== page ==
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(R^CONSIDERATIONS Christopher Dawson America and the Secularization of Modern Culture The Smith History Lecture i960 The secularization of modern culture is a world wide phenomenon and in the most advanced societies it permeates die whole social structure and affects the life ofthe masses no less than the ruling element . But it is not a uniform movement. It takes at least two forms. In the East, in Russia and China, it is linked with the aggressive intolerant ideology of Communism which is imposed by force and spread by organized propaganda. In the West it is associated widi democracy and the ideals ofpolitical and intellectual liberty. No one is forced to be a secularist, He is free—more or less free in the various countries—to follow his own religion or to adopt a purely secular philosophy oflife. Here there is no official ideology—at least in theory—although in practice, as we shall see, this is not altogedier the case. Nevertheless it was in dieWest that die process ofsecularization began andWestern civilization was die creator ofthat technological Copyright © i960, University of St. Thomas, Houston. Copyright © 2000, Christina Scott for the Estate of Christopher Dawson. LOGOS 3:3 SUMMER 2 O O O H LOGOS order which is now the real basis of secular culture. Indeed die Eastern development is due to a great extent to the imitation ofWestern technological culture and its violence and intolerance is partly due to its desire to "catch up with" theWest and carry through in a generation the changes which took a century or more to develop in the West. Where does America stand in this development? America is the most Western ofWestern countries, and it is in America diat the technological order has achieved its greatest triumphs. In Europe the influence of the past is still strong and one is everywhere conscious ofthe existence ofthe pre-technological order, even though culture may seem to be completely secularized. It is not until we come to America that we realize visually and experimentally what the technological civilization means in terms ofhuman life. No one from the OldWorld can land at NewYork widiout being immediately impressed by this spectacle of gigantic material power, and if one sees the city at night from the air, outlined in lights, it is almost more impressive. There is nothing like it in Europe or I think anywhere else. It seems to mark die coming of a new age and a new civilization. Yet at die same time we cannot help being struckby a certain disproportion between means and ends. For when one asks what is the real end for which all this majestic array ofpower exists, the answer is a disappointing one. The towers and temples ofManhattan arejust business offices, and die language of illuminated signs which make the nights ofNewYork so brilliant only proclaim the quality ofsome commercial product. This is so familiar to us that we take it for granted as the normal way of life. But viewed in the perspective of history it is a very strange and surprising thing. The ancient Egyptians built pyramids that were even greater than the skyscrapers of New York, in terms of human effort expended, but they were for the tombs of God-Kings. The relatively poverty stricken peoples of medieval Europe erected vast cathedrals and abbeys, but these were AMERICA AND THE SECULARIZATION OF MODERN CULTURE the expression of their common faith and their hopes for eternity. But today we build temples greater dian die Egyptian pyramids or the gothic Cathedrals and they are dedicated to toothpaste or chewing gum or anydiing diat anyone wants, so long as enough people want it. There is no denying that this is an impressive witness to the democratic character ofthe American way oflife, but it is also a sign of die secular and materialistic values diat dominate the new civilization .We may congratulate ourselves diat diis expression ofpower is not subservient to the power ofan autocrat or the absolute will of a totalitarian state, but to the service of the Common Man, but we cannot congratulate ourselves that die recognition ofthe Common Man has left no place for spiritual values or that all this...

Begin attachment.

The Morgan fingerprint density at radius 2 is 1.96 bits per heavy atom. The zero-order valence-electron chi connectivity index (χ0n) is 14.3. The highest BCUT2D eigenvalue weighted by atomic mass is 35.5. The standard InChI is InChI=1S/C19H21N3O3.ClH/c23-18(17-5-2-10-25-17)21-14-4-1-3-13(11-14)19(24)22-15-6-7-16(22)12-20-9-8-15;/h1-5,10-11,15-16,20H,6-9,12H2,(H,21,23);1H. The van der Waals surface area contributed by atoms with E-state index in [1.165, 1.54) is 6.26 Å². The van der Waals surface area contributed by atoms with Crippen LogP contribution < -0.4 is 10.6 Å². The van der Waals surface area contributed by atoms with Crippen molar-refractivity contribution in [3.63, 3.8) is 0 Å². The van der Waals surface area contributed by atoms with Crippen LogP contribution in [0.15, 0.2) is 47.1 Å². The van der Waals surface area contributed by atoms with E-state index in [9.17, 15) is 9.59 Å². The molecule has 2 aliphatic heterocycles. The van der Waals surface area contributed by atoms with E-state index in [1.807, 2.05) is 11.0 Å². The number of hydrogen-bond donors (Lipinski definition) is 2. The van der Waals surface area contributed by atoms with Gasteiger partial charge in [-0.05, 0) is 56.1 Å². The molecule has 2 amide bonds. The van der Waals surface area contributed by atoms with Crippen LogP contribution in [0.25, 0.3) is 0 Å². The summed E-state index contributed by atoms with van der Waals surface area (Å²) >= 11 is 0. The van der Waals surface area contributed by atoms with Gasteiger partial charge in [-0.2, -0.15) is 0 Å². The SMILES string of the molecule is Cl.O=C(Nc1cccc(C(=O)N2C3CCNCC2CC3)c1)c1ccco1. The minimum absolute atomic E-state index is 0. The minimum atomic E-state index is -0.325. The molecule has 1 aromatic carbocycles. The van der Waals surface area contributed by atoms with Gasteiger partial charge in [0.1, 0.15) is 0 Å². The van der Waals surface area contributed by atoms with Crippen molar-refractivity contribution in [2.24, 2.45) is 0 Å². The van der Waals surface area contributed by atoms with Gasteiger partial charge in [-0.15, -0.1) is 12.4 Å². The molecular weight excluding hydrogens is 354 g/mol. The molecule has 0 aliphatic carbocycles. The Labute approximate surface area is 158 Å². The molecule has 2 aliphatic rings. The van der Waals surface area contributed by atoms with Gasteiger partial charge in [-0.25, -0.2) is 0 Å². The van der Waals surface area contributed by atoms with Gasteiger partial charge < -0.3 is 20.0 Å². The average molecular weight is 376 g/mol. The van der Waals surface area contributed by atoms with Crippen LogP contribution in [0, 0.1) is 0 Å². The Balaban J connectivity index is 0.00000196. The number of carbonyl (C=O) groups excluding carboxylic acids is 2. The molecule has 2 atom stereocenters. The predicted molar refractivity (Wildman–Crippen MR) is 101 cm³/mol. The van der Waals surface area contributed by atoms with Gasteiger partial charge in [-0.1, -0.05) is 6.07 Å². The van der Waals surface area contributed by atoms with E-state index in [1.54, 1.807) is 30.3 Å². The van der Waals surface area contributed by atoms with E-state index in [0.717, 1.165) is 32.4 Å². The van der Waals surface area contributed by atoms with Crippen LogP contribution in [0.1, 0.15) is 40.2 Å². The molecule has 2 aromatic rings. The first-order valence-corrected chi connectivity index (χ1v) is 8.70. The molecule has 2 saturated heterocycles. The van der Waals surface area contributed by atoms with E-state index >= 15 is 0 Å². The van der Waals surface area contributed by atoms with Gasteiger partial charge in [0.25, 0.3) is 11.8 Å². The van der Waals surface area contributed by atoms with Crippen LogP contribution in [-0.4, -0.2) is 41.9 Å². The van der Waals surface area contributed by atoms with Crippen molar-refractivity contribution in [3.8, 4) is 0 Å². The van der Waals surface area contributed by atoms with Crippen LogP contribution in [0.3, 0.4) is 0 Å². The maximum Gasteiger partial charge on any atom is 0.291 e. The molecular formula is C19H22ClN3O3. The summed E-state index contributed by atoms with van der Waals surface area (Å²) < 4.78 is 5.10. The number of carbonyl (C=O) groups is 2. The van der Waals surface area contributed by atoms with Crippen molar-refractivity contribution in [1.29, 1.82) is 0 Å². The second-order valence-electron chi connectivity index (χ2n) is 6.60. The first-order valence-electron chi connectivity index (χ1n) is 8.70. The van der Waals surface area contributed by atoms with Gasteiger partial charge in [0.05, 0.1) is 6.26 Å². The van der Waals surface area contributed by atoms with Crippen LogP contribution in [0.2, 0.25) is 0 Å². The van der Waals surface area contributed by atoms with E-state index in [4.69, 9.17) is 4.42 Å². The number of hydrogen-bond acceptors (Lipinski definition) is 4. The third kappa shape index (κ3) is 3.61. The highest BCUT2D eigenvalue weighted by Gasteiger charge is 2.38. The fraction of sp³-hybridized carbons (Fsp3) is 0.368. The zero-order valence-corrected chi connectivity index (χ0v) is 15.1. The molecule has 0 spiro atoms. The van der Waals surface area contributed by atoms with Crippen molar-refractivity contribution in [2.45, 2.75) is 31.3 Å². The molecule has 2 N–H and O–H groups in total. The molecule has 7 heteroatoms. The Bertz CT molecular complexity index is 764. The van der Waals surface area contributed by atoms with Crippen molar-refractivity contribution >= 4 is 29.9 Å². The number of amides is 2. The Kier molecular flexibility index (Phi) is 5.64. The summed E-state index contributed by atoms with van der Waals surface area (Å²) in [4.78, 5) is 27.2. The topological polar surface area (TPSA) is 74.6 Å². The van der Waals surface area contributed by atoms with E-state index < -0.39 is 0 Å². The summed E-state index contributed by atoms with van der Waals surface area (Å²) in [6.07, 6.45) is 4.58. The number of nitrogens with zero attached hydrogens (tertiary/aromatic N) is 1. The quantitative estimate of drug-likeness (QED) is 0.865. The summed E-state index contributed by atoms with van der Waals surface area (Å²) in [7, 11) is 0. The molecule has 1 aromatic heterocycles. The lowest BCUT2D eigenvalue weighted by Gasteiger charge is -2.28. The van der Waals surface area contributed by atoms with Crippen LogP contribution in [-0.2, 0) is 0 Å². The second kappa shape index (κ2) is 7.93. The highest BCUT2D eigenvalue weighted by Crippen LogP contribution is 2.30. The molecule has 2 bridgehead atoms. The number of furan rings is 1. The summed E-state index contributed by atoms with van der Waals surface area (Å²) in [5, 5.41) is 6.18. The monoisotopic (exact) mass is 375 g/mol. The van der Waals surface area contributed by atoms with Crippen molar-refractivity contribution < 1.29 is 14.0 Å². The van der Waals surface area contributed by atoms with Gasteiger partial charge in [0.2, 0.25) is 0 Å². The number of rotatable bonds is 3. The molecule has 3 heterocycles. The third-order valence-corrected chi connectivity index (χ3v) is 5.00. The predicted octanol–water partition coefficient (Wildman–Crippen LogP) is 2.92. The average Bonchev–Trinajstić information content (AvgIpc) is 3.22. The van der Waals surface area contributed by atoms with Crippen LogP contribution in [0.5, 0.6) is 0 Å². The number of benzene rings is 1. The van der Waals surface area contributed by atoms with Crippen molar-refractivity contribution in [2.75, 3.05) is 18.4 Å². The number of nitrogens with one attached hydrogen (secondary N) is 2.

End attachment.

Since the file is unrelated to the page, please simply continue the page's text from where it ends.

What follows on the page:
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Additional Information

ISSN
1533-791X
Print ISSN
1091-6687
Pages
pp. 23-34
Launched on MUSE
2012-04-04
Open Access
No
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